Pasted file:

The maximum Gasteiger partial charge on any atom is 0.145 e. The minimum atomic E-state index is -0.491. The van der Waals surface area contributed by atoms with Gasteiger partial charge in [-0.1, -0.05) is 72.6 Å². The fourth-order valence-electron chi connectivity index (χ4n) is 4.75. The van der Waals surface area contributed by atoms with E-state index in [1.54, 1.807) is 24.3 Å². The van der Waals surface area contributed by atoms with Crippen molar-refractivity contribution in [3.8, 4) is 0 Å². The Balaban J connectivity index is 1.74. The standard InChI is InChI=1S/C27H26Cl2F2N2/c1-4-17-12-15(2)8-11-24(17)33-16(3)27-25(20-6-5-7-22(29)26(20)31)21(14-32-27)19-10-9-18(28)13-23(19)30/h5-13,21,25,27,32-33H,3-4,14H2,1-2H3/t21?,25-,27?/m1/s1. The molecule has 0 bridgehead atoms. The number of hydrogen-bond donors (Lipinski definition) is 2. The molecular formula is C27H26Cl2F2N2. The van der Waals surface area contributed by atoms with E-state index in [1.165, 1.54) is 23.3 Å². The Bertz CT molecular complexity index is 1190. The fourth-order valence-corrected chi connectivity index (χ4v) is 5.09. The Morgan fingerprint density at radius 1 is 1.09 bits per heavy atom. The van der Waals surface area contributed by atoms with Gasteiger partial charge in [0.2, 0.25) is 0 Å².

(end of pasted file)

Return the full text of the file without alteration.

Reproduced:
The maximum Gasteiger partial charge on any atom is 0.145 e. The minimum atomic E-state index is -0.491. The van der Waals surface area contributed by atoms with Gasteiger partial charge in [-0.1, -0.05) is 72.6 Å². The fourth-order valence-electron chi connectivity index (χ4n) is 4.75. The van der Waals surface area contributed by atoms with E-state index in [1.54, 1.807) is 24.3 Å². The van der Waals surface area contributed by atoms with Crippen molar-refractivity contribution in [3.8, 4) is 0 Å². The Balaban J connectivity index is 1.74. The standard InChI is InChI=1S/C27H26Cl2F2N2/c1-4-17-12-15(2)8-11-24(17)33-16(3)27-25(20-6-5-7-22(29)26(20)31)21(14-32-27)19-10-9-18(28)13-23(19)30/h5-13,21,25,27,32-33H,3-4,14H2,1-2H3/t21?,25-,27?/m1/s1. The molecule has 0 bridgehead atoms. The number of hydrogen-bond donors (Lipinski definition) is 2. The molecular formula is C27H26Cl2F2N2. The van der Waals surface area contributed by atoms with E-state index in [1.165, 1.54) is 23.3 Å². The Bertz CT molecular complexity index is 1190. The fourth-order valence-corrected chi connectivity index (χ4v) is 5.09. The Morgan fingerprint density at radius 1 is 1.09 bits per heavy atom. The van der Waals surface area contributed by atoms with Gasteiger partial charge in [0.2, 0.25) is 0 Å².